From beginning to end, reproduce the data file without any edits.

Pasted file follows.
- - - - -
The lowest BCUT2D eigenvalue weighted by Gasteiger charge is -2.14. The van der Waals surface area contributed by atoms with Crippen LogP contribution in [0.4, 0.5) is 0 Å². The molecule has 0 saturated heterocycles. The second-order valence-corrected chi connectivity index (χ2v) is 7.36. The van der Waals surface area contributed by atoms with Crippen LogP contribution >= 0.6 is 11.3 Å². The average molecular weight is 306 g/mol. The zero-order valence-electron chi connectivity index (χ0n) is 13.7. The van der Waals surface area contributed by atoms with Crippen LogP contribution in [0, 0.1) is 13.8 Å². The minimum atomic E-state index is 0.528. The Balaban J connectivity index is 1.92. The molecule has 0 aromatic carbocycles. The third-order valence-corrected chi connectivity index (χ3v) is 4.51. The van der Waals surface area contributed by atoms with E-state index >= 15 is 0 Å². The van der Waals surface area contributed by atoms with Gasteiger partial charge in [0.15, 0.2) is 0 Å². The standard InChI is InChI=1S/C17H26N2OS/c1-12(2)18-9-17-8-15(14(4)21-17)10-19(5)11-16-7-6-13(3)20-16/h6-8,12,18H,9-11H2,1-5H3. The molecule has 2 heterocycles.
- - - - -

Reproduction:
The lowest BCUT2D eigenvalue weighted by Gasteiger charge is -2.14. The van der Waals surface area contributed by atoms with Crippen LogP contribution in [0.4, 0.5) is 0 Å². The molecule has 0 saturated heterocycles. The second-order valence-corrected chi connectivity index (χ2v) is 7.36. The van der Waals surface area contributed by atoms with Crippen LogP contribution >= 0.6 is 11.3 Å². The average molecular weight is 306 g/mol. The zero-order valence-electron chi connectivity index (χ0n) is 13.7. The van der Waals surface area contributed by atoms with Crippen LogP contribution in [0, 0.1) is 13.8 Å². The minimum atomic E-state index is 0.528. The Balaban J connectivity index is 1.92. The molecule has 0 aromatic carbocycles. The third-order valence-corrected chi connectivity index (χ3v) is 4.51. The van der Waals surface area contributed by atoms with E-state index >= 15 is 0 Å². The van der Waals surface area contributed by atoms with Gasteiger partial charge in [0.15, 0.2) is 0 Å². The standard InChI is InChI=1S/C17H26N2OS/c1-12(2)18-9-17-8-15(14(4)21-17)10-19(5)11-16-7-6-13(3)20-16/h6-8,12,18H,9-11H2,1-5H3. The molecule has 2 heterocycles.